“Anyone who has ever struggled with poverty knows how extremely expensive it is to be poor.”
— James Baldwin
Imagine your reaction if your bank charged you a 9% fee to write a check to your sister in Cleveland. You send $100, but she only gets $91.
It’s unthinkable. But if you’re a low-wage immigrant sending part of your wages to family in your native country, that’s standard procedure—just one of the ways you pay more for being poor.
But this isn’t an article about how immigrants get ripped off. It’s about vast piles of money.
Vast Piles of Money
Estimates vary, but there are currently well over 200 million people who work in one country and send their earnings somewhere else. Rahier Rahman, Founder and CEO of Pangea, a Chicago-based global payments company, says “Remittances through formal channels in 2012 were estimated at $534 billion. Many experts believe that flows through informal channels double that estimate. We’re looking at a trillion dollar market.”
Do I have your attention yet?
Between fees and the spread on exchange rates, the World Bank claims the average cost of an international transfer is 9.3%. Nine percent of a trillion dollars is a vast pile of money. Hell, any percent of a trillion dollars is a vast pile of money.
“And some markets are more competitive than others,” adds Rahman. “In corridors like Japan-to-China, fees can be as high as 20%.”
Now then. On the one hand we have millions of hard-working, poorly paid people getting the shaft from the corporate banking establishment. On the other hand, we have vast piles of money. It’s a textbook opportunity for a social enterprise solution.
That’s where Pangea comes in.
A textbook social enterprise solution.
To review: a social enterprise generates its sustainable revenue and profit from a business model that achieves a social benefit. Startups from Chicago-based incubator Impact Engine are proving that profit-driven innovation can create solutions to some of the world’s direst problems.
Pangea is one of eight startups from Impact Engine’s first cohort. They’ve developed a new approach to money transfer that skips the entrenched, agent-based system. With a beta launch scheduled for later this year, Rahman doesn’t share many details, but says Pangea will work through existing retailers, online or mobile, will make funds available instantly, and will “help consumers save between 50% and 80% of what they’re paying now.”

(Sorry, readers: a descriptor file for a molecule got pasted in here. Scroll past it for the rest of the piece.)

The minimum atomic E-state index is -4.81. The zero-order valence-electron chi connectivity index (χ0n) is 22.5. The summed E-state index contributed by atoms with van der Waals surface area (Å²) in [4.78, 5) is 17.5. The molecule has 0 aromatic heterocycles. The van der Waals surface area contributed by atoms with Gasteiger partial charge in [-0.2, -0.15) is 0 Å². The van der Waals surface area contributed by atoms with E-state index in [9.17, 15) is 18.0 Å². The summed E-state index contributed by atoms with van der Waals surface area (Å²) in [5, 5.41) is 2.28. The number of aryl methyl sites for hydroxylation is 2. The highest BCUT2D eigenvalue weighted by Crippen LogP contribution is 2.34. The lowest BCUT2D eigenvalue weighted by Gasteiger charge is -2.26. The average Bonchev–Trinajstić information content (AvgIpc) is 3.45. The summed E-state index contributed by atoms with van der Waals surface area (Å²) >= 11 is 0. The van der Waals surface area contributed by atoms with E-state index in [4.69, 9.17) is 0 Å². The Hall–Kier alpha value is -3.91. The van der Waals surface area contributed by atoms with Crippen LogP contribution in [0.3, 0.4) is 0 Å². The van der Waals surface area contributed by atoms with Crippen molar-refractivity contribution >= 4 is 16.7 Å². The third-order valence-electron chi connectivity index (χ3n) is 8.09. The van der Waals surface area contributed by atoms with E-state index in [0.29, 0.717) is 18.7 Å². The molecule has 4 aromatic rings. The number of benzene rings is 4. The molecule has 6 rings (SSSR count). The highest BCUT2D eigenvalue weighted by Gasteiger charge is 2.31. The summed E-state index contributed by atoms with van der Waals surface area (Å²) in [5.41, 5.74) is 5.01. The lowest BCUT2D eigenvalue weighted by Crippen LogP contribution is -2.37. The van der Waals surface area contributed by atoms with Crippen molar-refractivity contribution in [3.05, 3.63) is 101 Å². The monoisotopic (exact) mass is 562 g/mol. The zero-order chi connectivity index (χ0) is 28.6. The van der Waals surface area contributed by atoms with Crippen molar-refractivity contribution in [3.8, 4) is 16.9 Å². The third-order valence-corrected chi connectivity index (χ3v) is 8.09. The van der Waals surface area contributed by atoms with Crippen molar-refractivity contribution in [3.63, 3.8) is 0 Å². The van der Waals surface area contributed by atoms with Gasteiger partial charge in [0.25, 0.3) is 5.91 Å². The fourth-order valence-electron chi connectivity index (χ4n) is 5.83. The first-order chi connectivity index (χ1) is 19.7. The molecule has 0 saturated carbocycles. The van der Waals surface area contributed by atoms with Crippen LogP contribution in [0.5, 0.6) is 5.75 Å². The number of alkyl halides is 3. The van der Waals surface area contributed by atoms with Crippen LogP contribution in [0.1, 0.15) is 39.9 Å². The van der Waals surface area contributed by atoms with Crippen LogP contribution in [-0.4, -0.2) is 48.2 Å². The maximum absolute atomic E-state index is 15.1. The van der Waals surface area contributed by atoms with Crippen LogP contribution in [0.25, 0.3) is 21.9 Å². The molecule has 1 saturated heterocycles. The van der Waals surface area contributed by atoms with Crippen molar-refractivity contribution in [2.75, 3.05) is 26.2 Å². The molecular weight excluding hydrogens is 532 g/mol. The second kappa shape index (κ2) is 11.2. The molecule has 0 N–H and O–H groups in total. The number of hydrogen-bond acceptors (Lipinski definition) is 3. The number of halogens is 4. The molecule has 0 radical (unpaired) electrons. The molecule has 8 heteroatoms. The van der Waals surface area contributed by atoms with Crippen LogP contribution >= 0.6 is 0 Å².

Some perspective: Workers in the US remitted $22.4 billion to Mexico in 2012—more than all foreign direct investment in Mexico—and incurred just over $2 billion in fees. Cutting those charges by half would put an extra billion dollars into the hands of 1.4 million Mexican working class families.
Money like that has what Rahman calls “a reverberating impact,” since earnings are so much lower in developing economies. What we Americans might consider spare change can create meaningful lifestyle changes for poor families in places like India or Latin America.
Bottom line—if Pangea succeeds, millions of people will lead better lives.
Investors Won’t Do Badly, Either.
Of the five Impact Engine startups to receive funding since December’s Investor Day , Pangea has closed the most to date—a $1 million angel round. “Our partners recognize and respect our mission,” Rahman says.
I imagine they also recognize and respect the profit potential of a company that seizes even a fraction of a percent of a trillion dollar market.
That’s not cynicism. That’s capitalism.
Pangea has identified an underserved market, determined a pain point, and built a solution. Like any other startup, their success will make a few wealthy people even wealthier.
Unlike any other startup, their success will also make large numbers of poor people a little less poor.